\"What! is it all so soon forgotten, our deeds beyond the Mountains? Belike because we had no minstrel to rhyme it for us. Or is it all but a dream? and has the last pass of the mountains changed all that for us? What then! hast thou never become my beloved, nor lain in one bed with me? Thou whom I looked to deliver from the shame and the torment of Utterbol, never didst thou free thyself without my helping, and meet me in the dark wood, and lead me to the Sage who rideth yonder behind us! No, nor didst thou ride fearless with me, leaving the world behind; nor didst thou comfort me when my heart went nigh to breaking in the wilderness! Nor thee did I deliver as I saw thee running naked from the jaws of death. Nor were we wedded in the wilderness far from our own folk. Nor didst thou deliver me from the venom of the Dry Tree. Yea verily, nor did we drink together of the Water of the Well! It is all but tales of Swevenham, a blue vapour hanging on the mountains yonder! So be it then! And here we ride together, deedless, a man and a maid of whom no tale may be told. What next then, and who shall sunder us?\"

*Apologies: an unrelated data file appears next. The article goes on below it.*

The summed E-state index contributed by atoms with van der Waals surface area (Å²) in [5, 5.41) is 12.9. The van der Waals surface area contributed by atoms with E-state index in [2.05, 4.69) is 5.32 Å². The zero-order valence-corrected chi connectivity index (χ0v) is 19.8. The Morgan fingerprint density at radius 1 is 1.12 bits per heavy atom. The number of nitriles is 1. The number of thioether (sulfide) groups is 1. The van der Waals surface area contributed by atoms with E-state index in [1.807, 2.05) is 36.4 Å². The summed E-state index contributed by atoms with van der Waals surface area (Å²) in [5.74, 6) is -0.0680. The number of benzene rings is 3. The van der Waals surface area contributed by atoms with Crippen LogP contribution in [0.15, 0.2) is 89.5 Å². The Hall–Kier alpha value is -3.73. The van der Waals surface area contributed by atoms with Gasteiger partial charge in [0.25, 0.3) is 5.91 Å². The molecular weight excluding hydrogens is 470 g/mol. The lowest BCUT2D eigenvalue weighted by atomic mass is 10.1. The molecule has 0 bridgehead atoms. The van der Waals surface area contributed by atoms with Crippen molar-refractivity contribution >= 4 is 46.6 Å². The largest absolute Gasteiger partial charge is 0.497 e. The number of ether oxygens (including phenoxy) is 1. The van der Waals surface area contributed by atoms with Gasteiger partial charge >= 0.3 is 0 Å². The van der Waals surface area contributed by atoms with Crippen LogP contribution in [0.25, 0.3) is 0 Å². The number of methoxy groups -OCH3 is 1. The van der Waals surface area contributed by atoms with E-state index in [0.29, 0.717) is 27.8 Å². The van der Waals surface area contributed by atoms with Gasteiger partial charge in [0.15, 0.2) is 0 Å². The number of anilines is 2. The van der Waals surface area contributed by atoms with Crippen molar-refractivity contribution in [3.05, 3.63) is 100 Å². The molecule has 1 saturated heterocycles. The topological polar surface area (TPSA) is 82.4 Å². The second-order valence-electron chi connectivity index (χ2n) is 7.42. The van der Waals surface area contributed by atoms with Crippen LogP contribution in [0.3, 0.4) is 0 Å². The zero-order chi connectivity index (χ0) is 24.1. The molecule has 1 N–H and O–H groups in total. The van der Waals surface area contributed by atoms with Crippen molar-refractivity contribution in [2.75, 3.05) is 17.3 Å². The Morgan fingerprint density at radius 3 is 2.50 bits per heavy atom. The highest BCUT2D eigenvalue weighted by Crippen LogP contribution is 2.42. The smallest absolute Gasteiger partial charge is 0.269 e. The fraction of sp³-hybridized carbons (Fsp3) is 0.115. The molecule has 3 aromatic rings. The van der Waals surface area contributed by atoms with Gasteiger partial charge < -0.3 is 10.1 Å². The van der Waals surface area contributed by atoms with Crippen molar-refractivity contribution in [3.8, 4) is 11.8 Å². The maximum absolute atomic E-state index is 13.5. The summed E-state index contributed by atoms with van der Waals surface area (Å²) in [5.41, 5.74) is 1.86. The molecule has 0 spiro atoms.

I think I enjoyed this part so much because it is one of the few examples of humor and sarcasm, as well as showing just how amazing the feats are that the two have been able to accomplish thus far. Clearly she is as worthy of his love as he is of hers.

The last moment I want to mention is a far sadder moment. On page 147, when Ralph has killed the madman outside the cave where the Lady was killed, we learn that he was in fact the great Champion who Ralph followed from their first meeting outside the church where he called out "The First Time". Here, we read his dying words as "The Last Time!" I loved their meeting at the beginning, and it was one of the things that kept me reading when I was having such a hard time with the language, so this was a really sad moment for me.